Bangladesh issues Briefing Notes: Climate Vulnerable Forum, Dhaka, 13-14 November

The Forum

The government of the People’s Republic of Bangladesh, supported by DARA, is convening a unique global conference of countries worst affected by the growing climate crisis. The ministerial-level meeting of the Climate Vulnerable Forum (CVF) will see high representatives from vulnerable countries of Africa, the Americas, Asia and the Pacific gather in the Bangladesh capital of Dhaka. Delegates are expected to issue a declaration firming united political calls from vulnerable countries for action by industrialized nations and urgent support to limit increasing loss of human life and other damages. They are also expected to affirm their own determination to pursue green development and to manifest moral leadership on low-carbon development.

Download the Climate Vulnerable Forum Briefing Notes 
Read the press release

Impacts greater for developing countries

The harmful effects of climate change are already leading to large-scale loss of life, livelihood and damage to ecosystems around the world. While these effects are ultimately suffered by all, in the immediate they are disproportionately damaging for developing countries and proportionally most severe in vulnerable countries. Despite large gaps in adaptation finance and policies – especially for health, displacement/migration and extreme weather response – adaptation actions remain cost-effective for now. But an escalation of warming and its consequences are rapidly eroding the effectiveness of adaptation. As the earth warms towards 1.5 degrees Celsius and beyond, an increasing share of harm and damage will not be able to be prevented.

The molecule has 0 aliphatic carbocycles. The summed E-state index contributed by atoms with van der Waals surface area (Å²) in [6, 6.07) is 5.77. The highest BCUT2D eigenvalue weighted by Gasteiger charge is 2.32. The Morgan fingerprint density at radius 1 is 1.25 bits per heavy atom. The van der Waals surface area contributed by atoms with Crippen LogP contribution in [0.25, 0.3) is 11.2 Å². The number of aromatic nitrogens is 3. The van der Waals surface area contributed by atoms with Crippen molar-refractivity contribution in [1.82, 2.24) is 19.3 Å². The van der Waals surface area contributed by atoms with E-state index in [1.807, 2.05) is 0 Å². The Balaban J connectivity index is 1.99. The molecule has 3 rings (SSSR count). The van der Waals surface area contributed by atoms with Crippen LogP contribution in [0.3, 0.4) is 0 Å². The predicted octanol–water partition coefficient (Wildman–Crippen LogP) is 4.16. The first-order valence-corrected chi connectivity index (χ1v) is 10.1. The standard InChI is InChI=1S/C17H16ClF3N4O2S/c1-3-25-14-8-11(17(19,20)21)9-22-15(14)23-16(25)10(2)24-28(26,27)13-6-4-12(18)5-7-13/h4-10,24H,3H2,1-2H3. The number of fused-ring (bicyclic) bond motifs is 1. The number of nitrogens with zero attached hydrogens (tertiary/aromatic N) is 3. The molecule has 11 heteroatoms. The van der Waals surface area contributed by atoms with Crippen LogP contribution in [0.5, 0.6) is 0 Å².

Need to restrain global warming below 1.5-2 degrees Celsius

Keeping global warming below 1.5 or even 2 degrees Celsius is outside the scope of current policies, with, in particular, nearly all commitments on emission reductions by the world’s largest economies, above all developed countries, still falling short of fair per capita emission levels by 2020. It is, however, entirely possible to restrain warming below 1.5 degrees. To do so necessitates a range of actions, which are now urgent and imperative, but feasible. In particular, developed countries must at minimum implement the highest conditional emission commitments, agree and apply strict rules and accounting, particularly for land-use change and forestry, and ensure regulation of so-called bunker fuel airline and shipping emissions.

Scaling-up of finance and support for vulnerable countries

Developed countries must also keep commitments on finance, including disbursal rates comparable to Official Development Assistance (ODA), and ensure a regular scaling-up towards the 100 billion dollars per year by 2020, since the additional emission reductions these will generate must play a role.

Vulnerable countries, for their part, require enhanced finance, technology and adaptation in order to pursue effective climate strategies, including mainstreaming climate change into core development planning, and to ensure enhanced participation in the Clean Development Mechanism (CDM), which will benefit the global carbon market. Support to developing countries for a more concerted parallel effort to reduce highly-hazardous poverty-linked non-CO2 gases, such as methane, black carbon and ozone, would further increase chances of meeting ambitious temperature objectives, all while producing important socio-economic and environmental dividends. Ensuring a robust short-term continuation of the Kyoto Protocol that avoids a legal vacuum, with agreement on a more comprehensive and long-term climate change instrument by 2015 at the latest, will also be essential for meeting the basic regulation and international market structure needs of the available policies so that they can deliver on objectives and sustain vital market confidence in green growth.